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Building Sustainable Communities conference hits Kelowna this month
If the Building Sustainable Communities Conference is the ideas hub, Kelowna's Spider Agile Technologies is the "in practice" example of what a healthier, more earth-friendly business looks like.
Last week, in a fundraiser for the Fresh Outlook Foundation, the non-profit organization which hosts the conference out of Kelowna each February, those with an interest or even a glimmer of acceptance for the more ecologically (and often economically) friendly route in business got a taste of the upcoming conference and the types of business models it's looking to support and encourage.
"This is an example of what the conference is all about," said Fresh Outlook Foundation founder Joanne de Vries as she stood in the middle of Spider Agile's cafeteria hosting breakfast.
Throwing open their doors for the event, the technology company—now owned by the multi-national DIRRT—offered a glimmer of hope for the life that could be as companies get set to compete for employees needed to fill baby boomer's chairs.
With green walls filled full of plants to an in-house gym, twice weekly trainer visits and a cafeteria supplying healthy lunches, the web Spider weaves is clearly designed to catch workers' eyes—and keep them. The company itself also tries to make its product ecologically friendly, designing the plug-and-go office set-ups so that everything from the walls to the electrical systems can be reused in another office should the need arise.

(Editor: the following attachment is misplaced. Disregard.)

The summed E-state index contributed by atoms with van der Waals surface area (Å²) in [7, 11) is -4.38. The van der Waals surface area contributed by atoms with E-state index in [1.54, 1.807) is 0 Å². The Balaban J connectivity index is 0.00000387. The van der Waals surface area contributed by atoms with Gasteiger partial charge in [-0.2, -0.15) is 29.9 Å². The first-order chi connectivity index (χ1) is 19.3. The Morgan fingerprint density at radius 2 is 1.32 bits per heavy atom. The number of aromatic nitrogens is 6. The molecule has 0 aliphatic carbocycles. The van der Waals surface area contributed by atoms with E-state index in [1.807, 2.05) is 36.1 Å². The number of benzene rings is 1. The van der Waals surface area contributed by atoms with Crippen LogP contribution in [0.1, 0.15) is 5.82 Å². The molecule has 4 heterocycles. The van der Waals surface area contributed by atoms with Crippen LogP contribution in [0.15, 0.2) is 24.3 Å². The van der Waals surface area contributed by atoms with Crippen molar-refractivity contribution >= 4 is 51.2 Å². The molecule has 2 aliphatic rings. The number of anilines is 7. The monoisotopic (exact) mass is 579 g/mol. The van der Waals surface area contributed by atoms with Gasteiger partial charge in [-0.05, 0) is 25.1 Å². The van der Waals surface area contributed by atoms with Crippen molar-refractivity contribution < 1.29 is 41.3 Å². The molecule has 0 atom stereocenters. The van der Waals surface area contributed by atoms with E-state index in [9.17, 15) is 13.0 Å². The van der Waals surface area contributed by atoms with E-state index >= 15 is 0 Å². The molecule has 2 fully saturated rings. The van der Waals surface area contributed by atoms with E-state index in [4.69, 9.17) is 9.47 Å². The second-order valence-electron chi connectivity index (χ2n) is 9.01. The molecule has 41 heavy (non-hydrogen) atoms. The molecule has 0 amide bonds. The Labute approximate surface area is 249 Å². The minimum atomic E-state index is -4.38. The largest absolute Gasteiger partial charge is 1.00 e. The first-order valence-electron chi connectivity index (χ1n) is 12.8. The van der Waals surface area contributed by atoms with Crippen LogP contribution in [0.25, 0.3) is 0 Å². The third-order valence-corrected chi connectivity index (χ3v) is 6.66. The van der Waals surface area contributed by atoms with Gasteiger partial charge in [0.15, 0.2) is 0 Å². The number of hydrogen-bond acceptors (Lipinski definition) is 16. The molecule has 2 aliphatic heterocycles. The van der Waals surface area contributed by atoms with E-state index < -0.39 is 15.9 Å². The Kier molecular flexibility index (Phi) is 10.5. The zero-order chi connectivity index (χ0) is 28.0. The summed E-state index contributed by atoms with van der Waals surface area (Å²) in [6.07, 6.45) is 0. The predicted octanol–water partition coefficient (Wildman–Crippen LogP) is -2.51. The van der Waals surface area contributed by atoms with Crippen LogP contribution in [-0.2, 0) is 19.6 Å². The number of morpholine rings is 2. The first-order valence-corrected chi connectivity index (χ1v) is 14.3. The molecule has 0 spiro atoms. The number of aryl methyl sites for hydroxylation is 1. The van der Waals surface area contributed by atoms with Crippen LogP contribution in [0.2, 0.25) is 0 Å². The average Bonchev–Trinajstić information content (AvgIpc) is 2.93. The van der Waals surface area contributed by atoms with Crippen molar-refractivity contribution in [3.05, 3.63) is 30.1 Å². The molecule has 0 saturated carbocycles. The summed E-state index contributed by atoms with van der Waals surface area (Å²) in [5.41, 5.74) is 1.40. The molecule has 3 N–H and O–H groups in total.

This is the fifth year for the Building SustainAble Communities conference, running Feb. 27 to Mar. 1 at the Delta Grand Resort.
In a quirky addition to this year's conference, delegates will be using Lego to strengthen awareness between different industry and government sectors on sustainability problems and solutions.
Registration can still be done online or by coming to the conference a half an hour before a specific session. On site registration is $30 per session.